Killer Cover Letters

On the surface, cover letters seem like a waste of time. But for many employers, cover letters are just as important as resumes – and that makes the ability to write killer cover letters a job search priority. 

killer-cover-lettersIf you were to ask employers and hiring managers about their pet peeves, it wouldn’t take long for the conversation to come around to the subject of cover letters. Employers expect to receive a cover letter that inspires them to take a closer look at your resume. Yet surprisingly, many job applicants send weak or inappropriate cover letters – if they send a cover letter at all.

Killer cover letters will undoubtedly give you an edge in today’s competitive job markets. And regardless of what you may have heard, you don’t have to be a great writer to create a good cover letter. You just need to follow a few tried and true guidelines that hit the mark with employers.


Feel inspired to throw caution to the wind and come up with a unique structure for your cover letter? Don’t – you’ll only succeed in irritating decision-makers. Instead, stick to the standard cover letter format: (1) Contact information (yours & the employer’s), (2) Date, (3) Salutation, (4) Body, (5) Close and (6) Signature.


Specificity is currency in a cover letter. In other words, the more details you include in your cover letter, the more value it has to employers. Generic phrases like “I am very interested in this position” are out; phrases like “I am writing to express my interest in the Bookkeeper position advertised on the Acme Inc. website” are in. Also, it’s important to accurately identify the hiring manager before you apply. Never, never, never begin a cover letter with “To Whom It May Concern”.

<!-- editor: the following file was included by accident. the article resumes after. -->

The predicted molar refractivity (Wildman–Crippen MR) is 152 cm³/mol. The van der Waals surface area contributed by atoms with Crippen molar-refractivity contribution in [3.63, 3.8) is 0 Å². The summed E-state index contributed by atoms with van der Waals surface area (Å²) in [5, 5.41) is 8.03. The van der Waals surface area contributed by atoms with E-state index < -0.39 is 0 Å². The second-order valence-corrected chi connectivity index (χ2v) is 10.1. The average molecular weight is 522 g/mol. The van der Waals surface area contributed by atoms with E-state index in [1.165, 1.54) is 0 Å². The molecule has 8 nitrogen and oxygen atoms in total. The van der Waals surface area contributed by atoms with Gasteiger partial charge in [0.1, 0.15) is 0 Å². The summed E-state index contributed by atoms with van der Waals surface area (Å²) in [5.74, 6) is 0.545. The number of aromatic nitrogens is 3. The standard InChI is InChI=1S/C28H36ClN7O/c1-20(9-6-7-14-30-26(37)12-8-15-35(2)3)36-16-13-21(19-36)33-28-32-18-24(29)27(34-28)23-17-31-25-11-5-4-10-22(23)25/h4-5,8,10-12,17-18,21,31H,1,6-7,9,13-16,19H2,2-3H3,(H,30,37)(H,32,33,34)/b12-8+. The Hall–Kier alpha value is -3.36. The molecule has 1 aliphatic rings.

Ideally, your cover letter should introduce, confirm and reinforce the information contained in your resume. When it comes to cover letters, employers are looking for material that is consistent with the work experience and qualifications you describe in the resume. If the cover letter and resume tell two different stories, the odds that you will be invited to an interview will take a nosedive.


Brevity is essential in a great cover letter. Remember: the cover letter is a tease, an invitation for the employer to take a close read of your resume. So the trick is to pique the employer’s interest by succinctly stating why you are a good candidate for the position. One-page cover letters are the norm – in fact, try to limit the main body of your cover letters to no more than three pages.


Most jobseekers don’t realize that employers use cover letters to test their professionalism, communication skills and attention to detail. Maintain a professional tone throughout your cover letter, avoid flowery verbiage, use black ink on white resume paper, and triple-check each cover letter for typos.

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